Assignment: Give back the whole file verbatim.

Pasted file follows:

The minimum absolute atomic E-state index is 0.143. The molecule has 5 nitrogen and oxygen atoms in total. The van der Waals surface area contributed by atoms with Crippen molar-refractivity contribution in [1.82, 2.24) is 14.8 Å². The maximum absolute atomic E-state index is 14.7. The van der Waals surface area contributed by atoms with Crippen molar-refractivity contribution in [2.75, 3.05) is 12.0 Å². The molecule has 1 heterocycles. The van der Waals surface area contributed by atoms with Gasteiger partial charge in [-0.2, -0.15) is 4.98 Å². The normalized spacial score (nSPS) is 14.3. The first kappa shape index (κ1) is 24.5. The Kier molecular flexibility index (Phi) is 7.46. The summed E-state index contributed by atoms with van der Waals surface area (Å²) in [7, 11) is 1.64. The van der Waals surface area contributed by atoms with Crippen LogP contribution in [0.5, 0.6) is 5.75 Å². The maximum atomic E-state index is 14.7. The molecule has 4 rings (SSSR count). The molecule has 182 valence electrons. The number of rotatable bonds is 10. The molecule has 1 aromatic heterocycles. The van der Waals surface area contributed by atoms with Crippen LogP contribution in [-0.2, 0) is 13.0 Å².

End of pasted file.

The minimum absolute atomic E-state index is 0.143. The molecule has 5 nitrogen and oxygen atoms in total. The van der Waals surface area contributed by atoms with Crippen molar-refractivity contribution in [1.82, 2.24) is 14.8 Å². The maximum absolute atomic E-state index is 14.7. The van der Waals surface area contributed by atoms with Crippen molar-refractivity contribution in [2.75, 3.05) is 12.0 Å². The molecule has 1 heterocycles. The van der Waals surface area contributed by atoms with Gasteiger partial charge in [-0.2, -0.15) is 4.98 Å². The normalized spacial score (nSPS) is 14.3. The first kappa shape index (κ1) is 24.5. The Kier molecular flexibility index (Phi) is 7.46. The summed E-state index contributed by atoms with van der Waals surface area (Å²) in [7, 11) is 1.64. The van der Waals surface area contributed by atoms with Crippen LogP contribution in [0.5, 0.6) is 5.75 Å². The maximum atomic E-state index is 14.7. The molecule has 4 rings (SSSR count). The molecule has 182 valence electrons. The number of rotatable bonds is 10. The molecule has 1 aromatic heterocycles. The van der Waals surface area contributed by atoms with Crippen LogP contribution in [-0.2, 0) is 13.0 Å².